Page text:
Renewable chemicals and fuels company Amyris, Inc. announced that as a result of the continued success of Amyris’s existing technology collaboration with Total, the two parties intend to form a joint venture company by mid-2013 to market renewable diesel, jet fuel, and other specialty products derived from Biofene Amyris’s renewable brand of farnesene. Amyris also has confirmed that Total will provide $30 million of funding to Amyris by July 2013, as anticipated in the revised collaboration agreement announced last year. (Earlier post.)
Amyris also announced that it has entered into definitive agreements with Cosan to expand their joint venture, Novvi, to include renewable additives and finished lubricants for industrial, commercial and automotive uses in addition to the joint venture's original scope of renewable, base oils for such markets. Amyris plans to supply Biofene to Novvi for finishing into final products until the joint venture builds its own farnesene production capacity.
Amyris also has met the technical milestones at its production plant in Brazil to satisfy the conditions for a follow-on common stock investment of $5 million from its existing investor, Biolding Investment SA. The $5 million Amyris received last week represented the final tranche of Biolding’s preexisting contractual obligation to fund $15 million upon satisfaction of certain performance conditions at Amyris’s Biofene plant.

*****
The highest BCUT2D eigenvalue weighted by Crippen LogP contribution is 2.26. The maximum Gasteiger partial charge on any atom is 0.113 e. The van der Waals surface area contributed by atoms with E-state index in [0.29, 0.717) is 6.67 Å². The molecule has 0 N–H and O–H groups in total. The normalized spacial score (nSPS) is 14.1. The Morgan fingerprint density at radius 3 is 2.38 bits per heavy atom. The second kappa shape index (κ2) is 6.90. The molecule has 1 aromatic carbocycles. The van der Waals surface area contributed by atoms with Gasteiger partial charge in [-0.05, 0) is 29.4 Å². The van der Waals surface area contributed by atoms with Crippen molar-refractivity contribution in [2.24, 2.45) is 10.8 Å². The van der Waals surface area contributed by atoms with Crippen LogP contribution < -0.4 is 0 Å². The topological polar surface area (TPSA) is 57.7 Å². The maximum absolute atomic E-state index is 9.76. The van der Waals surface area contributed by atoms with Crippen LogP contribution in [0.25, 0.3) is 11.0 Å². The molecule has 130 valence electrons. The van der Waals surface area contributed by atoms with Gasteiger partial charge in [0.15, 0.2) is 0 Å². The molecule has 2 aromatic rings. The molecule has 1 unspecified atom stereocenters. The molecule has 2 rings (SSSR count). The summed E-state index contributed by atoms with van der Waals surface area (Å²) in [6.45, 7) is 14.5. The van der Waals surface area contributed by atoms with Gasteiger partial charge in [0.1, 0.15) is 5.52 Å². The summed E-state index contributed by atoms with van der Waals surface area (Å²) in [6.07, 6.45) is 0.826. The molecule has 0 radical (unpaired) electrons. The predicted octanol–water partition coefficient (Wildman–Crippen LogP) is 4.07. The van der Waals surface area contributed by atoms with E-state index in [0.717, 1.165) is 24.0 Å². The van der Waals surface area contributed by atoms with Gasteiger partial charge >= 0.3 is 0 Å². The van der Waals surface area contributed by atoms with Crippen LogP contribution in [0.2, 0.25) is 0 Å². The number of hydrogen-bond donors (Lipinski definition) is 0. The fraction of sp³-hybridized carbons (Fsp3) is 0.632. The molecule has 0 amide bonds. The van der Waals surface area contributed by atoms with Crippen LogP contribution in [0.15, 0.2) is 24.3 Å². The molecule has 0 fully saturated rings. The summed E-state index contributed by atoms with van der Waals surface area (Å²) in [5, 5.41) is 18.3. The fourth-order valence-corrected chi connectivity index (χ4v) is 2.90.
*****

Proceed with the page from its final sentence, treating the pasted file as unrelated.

Amyris is delivering on a track-record of focused execution and collaboration. We continue to meet or exceed the technical milestones for our collaboration with Total and work closely to commercialize products under the Amyris-Total fuels joint venture.—John Melo, Amyris President & CEO
Amyris’ synthetic biology platform enables the modification of the genetic pathways of microorganisms, primarily yeast, to turn them into living factories to produce target molecules. Amyris is also using its technology platform to develop production processes to scale to commercial levels.
The primary biological pathway within the microbe Amyris currently uses to produce target molecules is the isoprenoid pathway. Isoprenoids constitute a large, diverse class of organic chemicals with current product applications in a wide range of industries, including specialty chemicals and fuels. With this pathway, it can potentially produce thousands of different isoprenoid molecules.